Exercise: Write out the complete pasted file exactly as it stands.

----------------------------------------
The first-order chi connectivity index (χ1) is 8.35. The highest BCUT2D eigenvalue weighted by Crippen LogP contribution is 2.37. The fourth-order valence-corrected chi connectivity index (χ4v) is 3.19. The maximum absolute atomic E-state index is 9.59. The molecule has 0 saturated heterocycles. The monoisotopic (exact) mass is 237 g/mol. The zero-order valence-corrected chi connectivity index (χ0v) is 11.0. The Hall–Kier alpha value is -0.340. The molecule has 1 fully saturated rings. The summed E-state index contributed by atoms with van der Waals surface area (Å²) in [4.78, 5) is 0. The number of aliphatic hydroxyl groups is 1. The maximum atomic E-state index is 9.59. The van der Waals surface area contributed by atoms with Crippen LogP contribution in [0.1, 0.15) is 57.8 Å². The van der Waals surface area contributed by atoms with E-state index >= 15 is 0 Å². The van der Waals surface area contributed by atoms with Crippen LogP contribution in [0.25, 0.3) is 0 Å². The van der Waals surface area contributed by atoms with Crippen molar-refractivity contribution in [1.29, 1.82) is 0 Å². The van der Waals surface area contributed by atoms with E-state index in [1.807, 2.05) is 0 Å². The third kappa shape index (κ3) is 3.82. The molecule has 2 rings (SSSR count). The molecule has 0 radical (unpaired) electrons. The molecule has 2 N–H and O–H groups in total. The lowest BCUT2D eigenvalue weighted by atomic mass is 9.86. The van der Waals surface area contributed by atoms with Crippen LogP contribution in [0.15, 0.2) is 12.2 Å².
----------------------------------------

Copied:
The first-order chi connectivity index (χ1) is 8.35. The highest BCUT2D eigenvalue weighted by Crippen LogP contribution is 2.37. The fourth-order valence-corrected chi connectivity index (χ4v) is 3.19. The maximum absolute atomic E-state index is 9.59. The molecule has 0 saturated heterocycles. The monoisotopic (exact) mass is 237 g/mol. The zero-order valence-corrected chi connectivity index (χ0v) is 11.0. The Hall–Kier alpha value is -0.340. The molecule has 1 fully saturated rings. The summed E-state index contributed by atoms with van der Waals surface area (Å²) in [4.78, 5) is 0. The number of aliphatic hydroxyl groups is 1. The maximum atomic E-state index is 9.59. The van der Waals surface area contributed by atoms with Crippen LogP contribution in [0.1, 0.15) is 57.8 Å². The van der Waals surface area contributed by atoms with E-state index >= 15 is 0 Å². The van der Waals surface area contributed by atoms with Crippen LogP contribution in [0.25, 0.3) is 0 Å². The van der Waals surface area contributed by atoms with Crippen molar-refractivity contribution in [1.29, 1.82) is 0 Å². The van der Waals surface area contributed by atoms with E-state index in [1.807, 2.05) is 0 Å². The third kappa shape index (κ3) is 3.82. The molecule has 2 rings (SSSR count). The molecule has 0 radical (unpaired) electrons. The molecule has 2 N–H and O–H groups in total. The lowest BCUT2D eigenvalue weighted by atomic mass is 9.86. The van der Waals surface area contributed by atoms with Crippen LogP contribution in [0.15, 0.2) is 12.2 Å².